[ im-uh-nuhnt ]
/ ˈɪm ə nənt /
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remaining within; indwelling; inherent.
Philosophy. (of a mental act) taking place within the mind of the subject and having no effect outside of it.Compare transeunt.
Theology. (of the Deity) indwelling the universe, time, etc.Compare transcendent (def. 3).
OTHER WORDS FOR immanent
OPPOSITES FOR immanent
1 extrinsic, acquired, superimposed.
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Origin of immanent
OTHER WORDS FROM immanent
im·ma·nence [im-uh-nuhns], /ˈɪm ə nəns/, im·ma·nen·cy [im-uh-nuhn-see], /ˈɪm ə nən si/, nounim·ma·nent·ly, adverbnon·im·ma·nent, adjectivenon·im·ma·nent·ly, adverb
un·im·ma·nent, adjectiveun·im·ma·nent·ly, adverb
Dictionary.com Unabridged Based on the Random House Unabridged Dictionary, © Random House, Inc. 2023
How to use immanent in a sentence
Nature never disappoints, for she is of God and in her he yet immanently abides.Among the Forces|Henry White Warren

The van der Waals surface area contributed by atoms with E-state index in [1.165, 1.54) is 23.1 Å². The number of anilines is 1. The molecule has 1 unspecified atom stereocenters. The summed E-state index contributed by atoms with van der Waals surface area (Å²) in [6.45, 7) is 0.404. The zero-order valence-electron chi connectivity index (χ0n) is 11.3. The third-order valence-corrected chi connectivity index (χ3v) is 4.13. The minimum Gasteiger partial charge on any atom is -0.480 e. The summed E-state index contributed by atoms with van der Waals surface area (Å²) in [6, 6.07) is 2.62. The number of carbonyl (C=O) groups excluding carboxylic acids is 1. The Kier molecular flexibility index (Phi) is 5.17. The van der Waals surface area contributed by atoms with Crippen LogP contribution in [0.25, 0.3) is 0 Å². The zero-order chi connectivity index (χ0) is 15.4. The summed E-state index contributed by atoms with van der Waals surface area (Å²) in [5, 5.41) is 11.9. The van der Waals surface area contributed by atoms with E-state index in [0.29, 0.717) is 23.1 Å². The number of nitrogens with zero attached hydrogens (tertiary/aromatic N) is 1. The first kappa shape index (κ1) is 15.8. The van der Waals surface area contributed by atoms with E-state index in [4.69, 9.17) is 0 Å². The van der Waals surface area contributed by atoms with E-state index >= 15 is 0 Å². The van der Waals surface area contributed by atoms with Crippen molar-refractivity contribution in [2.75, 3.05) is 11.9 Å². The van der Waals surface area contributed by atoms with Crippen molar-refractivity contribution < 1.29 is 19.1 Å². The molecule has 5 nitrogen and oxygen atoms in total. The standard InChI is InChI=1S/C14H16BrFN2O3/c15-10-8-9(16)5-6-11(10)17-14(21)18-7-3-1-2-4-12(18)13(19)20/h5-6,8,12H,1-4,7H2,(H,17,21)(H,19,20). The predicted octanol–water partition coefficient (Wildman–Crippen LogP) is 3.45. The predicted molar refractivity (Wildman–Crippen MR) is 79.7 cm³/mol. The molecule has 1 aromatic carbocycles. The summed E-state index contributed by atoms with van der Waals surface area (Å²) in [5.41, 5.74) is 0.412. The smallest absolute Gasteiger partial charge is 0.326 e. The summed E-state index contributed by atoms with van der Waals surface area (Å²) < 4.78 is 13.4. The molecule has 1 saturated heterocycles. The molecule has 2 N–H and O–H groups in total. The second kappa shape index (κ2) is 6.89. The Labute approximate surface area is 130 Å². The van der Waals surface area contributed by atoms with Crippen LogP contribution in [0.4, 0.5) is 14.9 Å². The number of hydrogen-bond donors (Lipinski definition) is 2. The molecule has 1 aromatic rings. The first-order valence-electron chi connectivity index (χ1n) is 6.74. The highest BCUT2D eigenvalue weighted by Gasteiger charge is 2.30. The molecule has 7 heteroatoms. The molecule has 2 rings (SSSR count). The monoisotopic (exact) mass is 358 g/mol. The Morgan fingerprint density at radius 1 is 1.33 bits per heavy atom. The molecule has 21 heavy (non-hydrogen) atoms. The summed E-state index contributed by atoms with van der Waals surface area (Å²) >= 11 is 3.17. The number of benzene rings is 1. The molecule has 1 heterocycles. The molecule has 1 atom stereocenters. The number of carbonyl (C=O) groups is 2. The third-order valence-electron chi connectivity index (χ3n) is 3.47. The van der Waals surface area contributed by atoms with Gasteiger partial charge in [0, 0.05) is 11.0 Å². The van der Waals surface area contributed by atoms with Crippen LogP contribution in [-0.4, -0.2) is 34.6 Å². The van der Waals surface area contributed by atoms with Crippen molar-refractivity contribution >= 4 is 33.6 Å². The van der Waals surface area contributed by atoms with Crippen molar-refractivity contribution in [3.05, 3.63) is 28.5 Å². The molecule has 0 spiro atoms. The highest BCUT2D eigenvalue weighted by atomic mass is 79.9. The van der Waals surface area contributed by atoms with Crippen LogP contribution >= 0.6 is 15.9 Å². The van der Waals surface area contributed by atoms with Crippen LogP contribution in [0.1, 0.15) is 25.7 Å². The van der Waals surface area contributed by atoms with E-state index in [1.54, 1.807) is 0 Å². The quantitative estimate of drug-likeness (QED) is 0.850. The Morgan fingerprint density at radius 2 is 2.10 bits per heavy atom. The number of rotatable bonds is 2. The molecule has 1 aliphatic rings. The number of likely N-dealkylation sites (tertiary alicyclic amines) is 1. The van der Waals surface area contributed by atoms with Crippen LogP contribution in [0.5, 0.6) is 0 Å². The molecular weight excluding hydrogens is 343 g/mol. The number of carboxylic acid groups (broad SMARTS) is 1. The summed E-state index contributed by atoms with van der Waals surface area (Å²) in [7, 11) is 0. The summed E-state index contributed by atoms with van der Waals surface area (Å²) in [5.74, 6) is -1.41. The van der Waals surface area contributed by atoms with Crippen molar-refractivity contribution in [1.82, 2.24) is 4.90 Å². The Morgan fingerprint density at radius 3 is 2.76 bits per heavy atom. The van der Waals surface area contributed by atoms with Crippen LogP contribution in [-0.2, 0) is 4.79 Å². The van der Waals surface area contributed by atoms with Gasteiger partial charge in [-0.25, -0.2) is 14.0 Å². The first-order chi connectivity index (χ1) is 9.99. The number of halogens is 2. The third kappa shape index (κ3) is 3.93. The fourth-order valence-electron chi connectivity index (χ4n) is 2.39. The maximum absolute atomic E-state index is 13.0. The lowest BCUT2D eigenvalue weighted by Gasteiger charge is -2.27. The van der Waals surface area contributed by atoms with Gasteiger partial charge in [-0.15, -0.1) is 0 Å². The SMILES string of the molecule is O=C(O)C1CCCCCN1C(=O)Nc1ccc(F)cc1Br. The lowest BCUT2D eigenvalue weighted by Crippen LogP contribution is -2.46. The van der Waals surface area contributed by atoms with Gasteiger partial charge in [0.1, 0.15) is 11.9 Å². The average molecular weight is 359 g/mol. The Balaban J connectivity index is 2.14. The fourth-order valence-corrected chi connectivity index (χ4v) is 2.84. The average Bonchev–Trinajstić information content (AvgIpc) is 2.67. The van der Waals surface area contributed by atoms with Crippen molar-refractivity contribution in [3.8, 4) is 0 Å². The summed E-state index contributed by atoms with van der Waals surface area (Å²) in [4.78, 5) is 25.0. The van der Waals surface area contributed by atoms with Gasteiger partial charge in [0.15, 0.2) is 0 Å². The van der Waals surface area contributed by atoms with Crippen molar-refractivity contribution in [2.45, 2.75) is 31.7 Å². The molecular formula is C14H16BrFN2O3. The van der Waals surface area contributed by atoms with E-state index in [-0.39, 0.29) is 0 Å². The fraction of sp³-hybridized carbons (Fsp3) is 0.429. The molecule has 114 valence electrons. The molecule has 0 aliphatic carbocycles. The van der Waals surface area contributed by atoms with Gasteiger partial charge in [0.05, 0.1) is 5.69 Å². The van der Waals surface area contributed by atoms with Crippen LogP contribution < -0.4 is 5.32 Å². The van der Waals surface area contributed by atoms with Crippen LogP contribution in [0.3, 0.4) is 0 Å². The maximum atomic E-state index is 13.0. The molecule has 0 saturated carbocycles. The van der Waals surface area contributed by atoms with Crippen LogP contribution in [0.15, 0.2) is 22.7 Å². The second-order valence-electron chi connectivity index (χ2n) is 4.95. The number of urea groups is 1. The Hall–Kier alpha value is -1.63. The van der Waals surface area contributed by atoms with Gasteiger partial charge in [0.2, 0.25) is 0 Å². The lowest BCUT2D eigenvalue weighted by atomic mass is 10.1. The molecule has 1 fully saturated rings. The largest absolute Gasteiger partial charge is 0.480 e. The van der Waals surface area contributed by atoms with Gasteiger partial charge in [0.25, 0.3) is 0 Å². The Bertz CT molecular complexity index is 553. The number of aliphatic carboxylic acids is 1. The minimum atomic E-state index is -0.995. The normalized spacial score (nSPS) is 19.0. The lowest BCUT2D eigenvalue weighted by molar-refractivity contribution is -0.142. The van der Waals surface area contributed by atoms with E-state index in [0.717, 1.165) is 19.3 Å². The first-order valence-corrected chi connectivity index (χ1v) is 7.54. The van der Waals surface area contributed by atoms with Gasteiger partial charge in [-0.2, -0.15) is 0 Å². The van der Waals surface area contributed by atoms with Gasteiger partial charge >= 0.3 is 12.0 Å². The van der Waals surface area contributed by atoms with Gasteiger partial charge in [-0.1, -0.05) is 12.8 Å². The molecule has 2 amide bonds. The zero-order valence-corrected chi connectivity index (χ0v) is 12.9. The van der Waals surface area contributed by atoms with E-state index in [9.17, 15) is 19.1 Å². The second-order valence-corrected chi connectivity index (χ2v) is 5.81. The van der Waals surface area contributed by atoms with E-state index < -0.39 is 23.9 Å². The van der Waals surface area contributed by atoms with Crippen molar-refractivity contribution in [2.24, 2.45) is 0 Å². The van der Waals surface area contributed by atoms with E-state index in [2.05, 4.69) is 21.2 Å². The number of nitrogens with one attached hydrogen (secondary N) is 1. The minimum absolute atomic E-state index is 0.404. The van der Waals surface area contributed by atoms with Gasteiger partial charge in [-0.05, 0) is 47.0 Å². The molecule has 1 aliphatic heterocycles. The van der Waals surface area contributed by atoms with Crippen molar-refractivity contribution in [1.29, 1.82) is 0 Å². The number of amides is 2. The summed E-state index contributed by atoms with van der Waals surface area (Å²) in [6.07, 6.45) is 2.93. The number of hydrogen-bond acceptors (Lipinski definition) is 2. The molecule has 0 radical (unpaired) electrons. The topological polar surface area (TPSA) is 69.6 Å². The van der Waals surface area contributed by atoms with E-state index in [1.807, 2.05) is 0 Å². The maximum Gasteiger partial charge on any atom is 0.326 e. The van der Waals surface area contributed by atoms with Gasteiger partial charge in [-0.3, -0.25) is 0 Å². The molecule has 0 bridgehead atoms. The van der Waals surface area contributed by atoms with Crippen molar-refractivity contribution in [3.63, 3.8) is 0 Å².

British Dictionary definitions for immanent
/ (ˈɪmənənt) /
existing, operating, or remaining within; inherent
of or relating to the pantheistic conception of God, as being present throughout the universeCompare transcendent (def. 3)
Derived forms of immanentimmanence or immanency, nounimmanently, adverb
Word Origin for immanent
C16: from Latin immanēre to remain in, from im- (in) + manēre to stay
Collins English Dictionary - Complete & Unabridged 2012 Digital Edition © William Collins Sons & Co. Ltd. 1979, 1986 © HarperCollins Publishers 1998, 2000, 2003, 2005, 2006, 2007, 2009, 2012